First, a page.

When I arrived in Switzerland, the focus shifted to much more basic science, the more clinical parts were the privilege of the more senior staff. That was a character building experience. I am sure it has not too much to do with a country-specific approach but rather with the particular institution.
Switzerland is spoiled: there are no waiting lists, every one can choose their doctor and will get the medication they need. In general, the health system is quite elaborate, but – as in all countries around the world – too expensive for its citizens.
In Germany, I happened to be very much on my own again and had extensive responsibilities in setting up an invasive and later an interventional programme.
The health system is sound, less luxurious than Switzerland, and quite thoroughly organised.
When it comes to the UK it was the friendly and supportive atmosphere that struck me most. At the National Heart, and then at the Royal Brompton Hospital, Tony Rickards and I formed a great team with no animosity and a great deal of mutual support. The other colleagues – surgeons, radiologists, paediatric cardiologists, etc – were always there to discuss problems and potential solutions and I felt greatly encouraged in pursuing my path. The academic atmosphere shines through into most aspects of medicine and gives it a unique and particular halo. The system is lean, but over-administrated in my mind, and would do better with less bureaucracy.
I have spent a fantastic life as a “nomad” crossing frontiers all the time, and I must admit that I learned enormously during all those movements.
What are your current areas of research?
I retired from my academic career in October 2006, which was a turning point regarding proper research. I am still actively involved in cardiology but I am more interested in observing what the younger cardiologists are doing. I still give lectures, help people in different countries doing interventions and am involved in a number of projects regarding technology. On the other hand, proper, structured research is no longer my thing.
What advice would you give to young cardiologists?
The advice I would give to young cardiologists is the advice I would give to every young person: Do what you are fascinated about. Doing medicine for financial gain is bound to fail in the end. Doing cardiology because it is great fun and to help patients is most satisfactory. This is what they should aim for.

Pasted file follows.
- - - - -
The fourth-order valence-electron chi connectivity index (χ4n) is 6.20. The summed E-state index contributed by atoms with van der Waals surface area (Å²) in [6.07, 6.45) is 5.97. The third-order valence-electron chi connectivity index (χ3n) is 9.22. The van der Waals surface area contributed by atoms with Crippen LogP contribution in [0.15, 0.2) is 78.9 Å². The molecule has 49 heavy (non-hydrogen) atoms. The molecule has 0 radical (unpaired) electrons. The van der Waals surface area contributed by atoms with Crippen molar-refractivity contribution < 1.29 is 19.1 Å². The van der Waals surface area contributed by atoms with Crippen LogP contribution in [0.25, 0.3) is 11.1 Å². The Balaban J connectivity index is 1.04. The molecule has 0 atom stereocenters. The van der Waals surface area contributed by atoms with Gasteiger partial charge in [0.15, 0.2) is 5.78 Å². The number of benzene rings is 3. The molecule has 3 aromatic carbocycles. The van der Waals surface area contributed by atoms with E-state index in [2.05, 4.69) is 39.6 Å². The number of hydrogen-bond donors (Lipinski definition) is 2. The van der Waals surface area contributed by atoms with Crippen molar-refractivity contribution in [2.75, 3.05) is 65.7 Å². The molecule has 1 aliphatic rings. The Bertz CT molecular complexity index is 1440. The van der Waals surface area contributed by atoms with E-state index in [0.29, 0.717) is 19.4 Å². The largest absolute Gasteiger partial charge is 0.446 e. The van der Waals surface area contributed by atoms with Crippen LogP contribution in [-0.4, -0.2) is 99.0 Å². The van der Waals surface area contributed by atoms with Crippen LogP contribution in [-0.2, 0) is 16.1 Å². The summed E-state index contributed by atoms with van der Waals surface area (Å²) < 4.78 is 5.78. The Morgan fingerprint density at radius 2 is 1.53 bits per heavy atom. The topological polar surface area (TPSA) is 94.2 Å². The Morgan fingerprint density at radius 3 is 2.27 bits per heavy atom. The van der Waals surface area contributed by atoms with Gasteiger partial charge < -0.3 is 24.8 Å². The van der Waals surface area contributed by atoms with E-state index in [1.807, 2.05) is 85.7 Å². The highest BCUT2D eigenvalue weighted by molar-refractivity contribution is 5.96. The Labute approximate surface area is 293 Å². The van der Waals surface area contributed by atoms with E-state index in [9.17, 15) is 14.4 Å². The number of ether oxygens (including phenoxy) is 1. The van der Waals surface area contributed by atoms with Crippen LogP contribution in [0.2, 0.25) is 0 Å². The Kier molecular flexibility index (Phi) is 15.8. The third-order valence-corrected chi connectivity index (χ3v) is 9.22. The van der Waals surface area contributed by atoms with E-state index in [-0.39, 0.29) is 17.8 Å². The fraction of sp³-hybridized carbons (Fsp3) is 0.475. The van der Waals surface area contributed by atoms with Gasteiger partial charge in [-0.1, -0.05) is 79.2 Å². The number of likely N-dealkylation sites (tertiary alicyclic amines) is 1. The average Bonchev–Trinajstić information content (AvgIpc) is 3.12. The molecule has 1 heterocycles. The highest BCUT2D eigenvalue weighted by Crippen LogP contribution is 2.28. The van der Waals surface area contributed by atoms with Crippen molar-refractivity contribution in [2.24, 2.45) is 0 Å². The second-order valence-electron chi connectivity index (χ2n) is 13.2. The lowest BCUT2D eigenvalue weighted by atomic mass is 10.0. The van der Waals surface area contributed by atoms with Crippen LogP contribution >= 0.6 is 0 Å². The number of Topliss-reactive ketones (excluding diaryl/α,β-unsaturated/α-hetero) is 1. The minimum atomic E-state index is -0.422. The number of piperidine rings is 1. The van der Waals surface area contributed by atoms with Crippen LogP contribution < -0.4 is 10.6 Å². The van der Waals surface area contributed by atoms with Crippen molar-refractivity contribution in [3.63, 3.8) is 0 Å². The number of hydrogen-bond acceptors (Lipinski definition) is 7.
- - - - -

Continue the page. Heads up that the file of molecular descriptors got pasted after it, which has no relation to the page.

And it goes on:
Outside of medicine, what other interests do you have?
Medicine has been my life from the end of high school. This is why it is difficult to leave it behind. That is also why I carry on seeing patients and doing interventions. On the other hand, I have a number of activities outside medicine that I find fascinating. I have been interested in flying for all my life, in skiing in wintertime and spending time with my family.
When you become a grandfather it is most rewarding to spend time with the youngsters either biking or hiking or doing sports together. I have the great fortune of being married to an overwhelmingly stimulating wife, who encouraged me to do all kinds of interesting tasks, for more than 40 years. We have set up a charity called Jonasfoundation for children in difficult situations, who are being taught music and arts in a number of different countries. My wife and I sing together in a choir in the mountains, and when things are too quiet I take my trumpet out of its case!
Emeritus chairman of Cardiology, University of Geneva, Geneva, Switzerland
July 1967 Medical degree, University of Münster
1967–1968 Internship, Medicine, Surgery, Gyn & Obstetrics, Community Hospital Lörrach
October 1967 Dr med, University of Freiburg (magna cum laude)
1968–1971 Residency, Boston VA Hospital, Framingham Union Hospital
1971–1972 Fellowship, Cardiology, Baylor College of Medicine, Houston, USA
1972–1973 Training, Cardiology, University Hospital, Zürich
October 1978 Dr med habil, University of Düsseldorf
February 1985 Professor Dr med habil, University of Düsseldorf
2002–2006 Chief of Cardiology, University of Geneva
1989–2001 Director, Dept of Invasive Cardiology, Royal Brompton Hospital, London
1979–1989 Medecin associé, then ajoint, University Hospital, Lausanne
1973–1979 Chief of Cath Lab, Gollwitzer Meier Institute, Bad Oeynhausen
- Royal Brompton Hospital, London
- The Heart Hospital, London
- Harley Street Clinic, London
- Humana Wellington Hospital, London
- Cromwell Hospital, London
- Clinique de Genolier, Genolier, Switzerland
- Clinique La Source, Lausanne, Switzerland
- Centre Cardiothoracique de Monaco
- Professor and chair of Cardiology Emeritus, University of Geneva
- Professor of Medicine, University of Düsseldorf
- Associate professor of Cardiology, University of Lausanne (until 1989)
- Recognised teacher, Imperial College of Medicine, London
- CIRSE Award Winner 1987
- ESC Grüntzig Award 1996
- Doctor honoris causa, University of Lausanne 1999
- King Faisal International Prize for Medicine 2004
- European Academy of Science Prize 2006
- ACC Maseri-Florio Award 2007